As Lauren Jones grew up in rural Iowa, she watched her extended family lose options for groceries one by one. Jones grew up in Clarinda, a town of about 5,000 people served by two grocery stores, but most of her extended family was based in nearby Hamburg, which had fewer than 1,100 residents by the year 2017. 

“I really watched this affect my family from a young age. I remember [when] I was little and there was still a grocery store in Hamburg, I loved going there with my grandma,” Jones recalled. “When they lost that grocery store it was really devastating, especially for those who couldn’t drive because they didn’t have a vehicle, or because they were elderly.” 

Now a student at Iowa State University, Jones has a plan to reach those customers with the Modern Milkman, a food truck-style grocery subscription service that targets communities without an accessible grocery store, delivering select perishables such as bread, milk, butter, eggs and some produce. 

The idea stemmed from years of her family casually imagining the concept. For Jones, who has a major in entrepreneurship and a minor in design studies, the concept finally clicked as she applied for and was accepted to the 2019 CYstarters cohort at ISU. 

By the end of the cohort, Jones and the Modern Milkman became one of five student startups to accept $1,000 after the CYstarters Accelerator’s Demo Day presentations

Following CYstarters, Jones is at work scaling the Modern Milkman to meet community needs.

Jones is partnering with food distributor Sysco during her fall period to provide the groceries, and she manages the delivery of products to her five trial customers in southwest Iowa. Her average customer would live about 20 miles from a dedicated grocery store, she said.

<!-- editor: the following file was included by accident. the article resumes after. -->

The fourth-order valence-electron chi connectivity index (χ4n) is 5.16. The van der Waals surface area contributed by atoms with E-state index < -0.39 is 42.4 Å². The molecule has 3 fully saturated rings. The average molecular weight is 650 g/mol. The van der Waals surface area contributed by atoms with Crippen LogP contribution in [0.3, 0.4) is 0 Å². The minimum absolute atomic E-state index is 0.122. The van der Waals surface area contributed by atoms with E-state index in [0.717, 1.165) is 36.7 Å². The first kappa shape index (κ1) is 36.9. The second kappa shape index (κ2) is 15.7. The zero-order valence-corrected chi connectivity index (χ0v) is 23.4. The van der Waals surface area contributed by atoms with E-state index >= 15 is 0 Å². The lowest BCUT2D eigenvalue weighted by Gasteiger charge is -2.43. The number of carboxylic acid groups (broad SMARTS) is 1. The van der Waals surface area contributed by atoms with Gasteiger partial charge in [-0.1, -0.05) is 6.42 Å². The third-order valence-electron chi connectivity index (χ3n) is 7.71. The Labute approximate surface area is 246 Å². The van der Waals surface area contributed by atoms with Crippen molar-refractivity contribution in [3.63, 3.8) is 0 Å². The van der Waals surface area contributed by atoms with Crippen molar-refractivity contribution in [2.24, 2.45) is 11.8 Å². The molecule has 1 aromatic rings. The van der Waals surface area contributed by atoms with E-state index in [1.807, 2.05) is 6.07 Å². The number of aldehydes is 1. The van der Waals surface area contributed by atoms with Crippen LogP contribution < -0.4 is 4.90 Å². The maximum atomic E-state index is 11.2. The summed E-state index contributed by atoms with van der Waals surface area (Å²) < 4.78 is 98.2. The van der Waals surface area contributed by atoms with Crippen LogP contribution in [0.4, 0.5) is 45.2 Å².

The original order box has enough groceries for two people, although customers can add to their orders for more people. Jones is targeting towns of about 1,000 people or fewer, with special consideration of the number of elderly residents who may be unable to drive to neighboring communities. By the end of 2020, Jones is seeking to expand from Hamburg to a second community in southwest Iowa. 

She’s in the process of developing a web platform for the Modern Milkman, through which clients may subscribe — but she also plans to accept mail-order forms from her clients, who may be older or unable to access web services. 

Even when she was accepted into the CYStarters program, Jones knew she would struggle with the aftermath of Hamburg’s immense flooding in early 2019. 

“I think it’s a double-edged sword. I’ve thought about that a lot over the summer,” Jones said. “I thought maybe with the flooding, this business couldn’t exist or shouldn’t exist. What I’ve learned over the summer is that there are less people in Hamburg now, but the people that are there need it more. … They are fighters, and they’re fighting for their community. I think that’s very positive for any business that wants to start in Hamburg.” 

“I think a lot of times people in rural communities feel marginalized,” she added. “They feel left on the outskirts, and people don’t think of them. I want to help people feel seen, feel heard, and I want people to be able to have their basic needs met.”